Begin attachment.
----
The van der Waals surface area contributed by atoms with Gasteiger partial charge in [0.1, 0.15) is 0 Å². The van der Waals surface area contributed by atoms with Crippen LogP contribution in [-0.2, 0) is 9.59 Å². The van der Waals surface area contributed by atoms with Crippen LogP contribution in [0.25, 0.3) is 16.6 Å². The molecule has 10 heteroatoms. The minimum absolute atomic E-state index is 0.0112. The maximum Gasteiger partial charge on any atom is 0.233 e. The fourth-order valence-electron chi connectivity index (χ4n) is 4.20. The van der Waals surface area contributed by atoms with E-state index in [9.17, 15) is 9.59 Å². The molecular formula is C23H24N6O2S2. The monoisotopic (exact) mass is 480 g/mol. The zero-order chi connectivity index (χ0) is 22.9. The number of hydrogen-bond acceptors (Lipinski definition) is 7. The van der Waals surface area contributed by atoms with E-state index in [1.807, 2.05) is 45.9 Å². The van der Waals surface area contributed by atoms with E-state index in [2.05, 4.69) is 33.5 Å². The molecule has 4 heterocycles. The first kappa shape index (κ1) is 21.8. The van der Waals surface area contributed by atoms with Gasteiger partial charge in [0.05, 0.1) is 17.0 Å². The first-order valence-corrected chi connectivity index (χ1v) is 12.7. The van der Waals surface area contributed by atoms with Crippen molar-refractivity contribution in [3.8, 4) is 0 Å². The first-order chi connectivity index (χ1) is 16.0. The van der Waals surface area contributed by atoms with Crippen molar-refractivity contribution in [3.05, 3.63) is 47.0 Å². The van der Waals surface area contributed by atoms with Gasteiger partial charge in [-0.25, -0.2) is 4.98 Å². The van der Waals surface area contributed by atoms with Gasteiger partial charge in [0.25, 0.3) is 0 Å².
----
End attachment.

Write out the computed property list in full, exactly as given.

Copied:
The van der Waals surface area contributed by atoms with Gasteiger partial charge in [0.1, 0.15) is 0 Å². The van der Waals surface area contributed by atoms with Crippen LogP contribution in [-0.2, 0) is 9.59 Å². The van der Waals surface area contributed by atoms with Crippen LogP contribution in [0.25, 0.3) is 16.6 Å². The molecule has 10 heteroatoms. The minimum absolute atomic E-state index is 0.0112. The maximum Gasteiger partial charge on any atom is 0.233 e. The fourth-order valence-electron chi connectivity index (χ4n) is 4.20. The van der Waals surface area contributed by atoms with E-state index in [9.17, 15) is 9.59 Å². The molecular formula is C23H24N6O2S2. The monoisotopic (exact) mass is 480 g/mol. The zero-order chi connectivity index (χ0) is 22.9. The number of hydrogen-bond acceptors (Lipinski definition) is 7. The van der Waals surface area contributed by atoms with E-state index in [1.807, 2.05) is 45.9 Å². The van der Waals surface area contributed by atoms with E-state index in [2.05, 4.69) is 33.5 Å². The molecule has 4 heterocycles. The first kappa shape index (κ1) is 21.8. The van der Waals surface area contributed by atoms with Gasteiger partial charge in [0.05, 0.1) is 17.0 Å². The first-order valence-corrected chi connectivity index (χ1v) is 12.7. The van der Waals surface area contributed by atoms with Crippen molar-refractivity contribution in [3.8, 4) is 0 Å². The first-order chi connectivity index (χ1) is 16.0. The van der Waals surface area contributed by atoms with Crippen molar-refractivity contribution in [3.05, 3.63) is 47.0 Å². The van der Waals surface area contributed by atoms with Gasteiger partial charge in [-0.25, -0.2) is 4.98 Å². The van der Waals surface area contributed by atoms with Gasteiger partial charge in [0.25, 0.3) is 0 Å².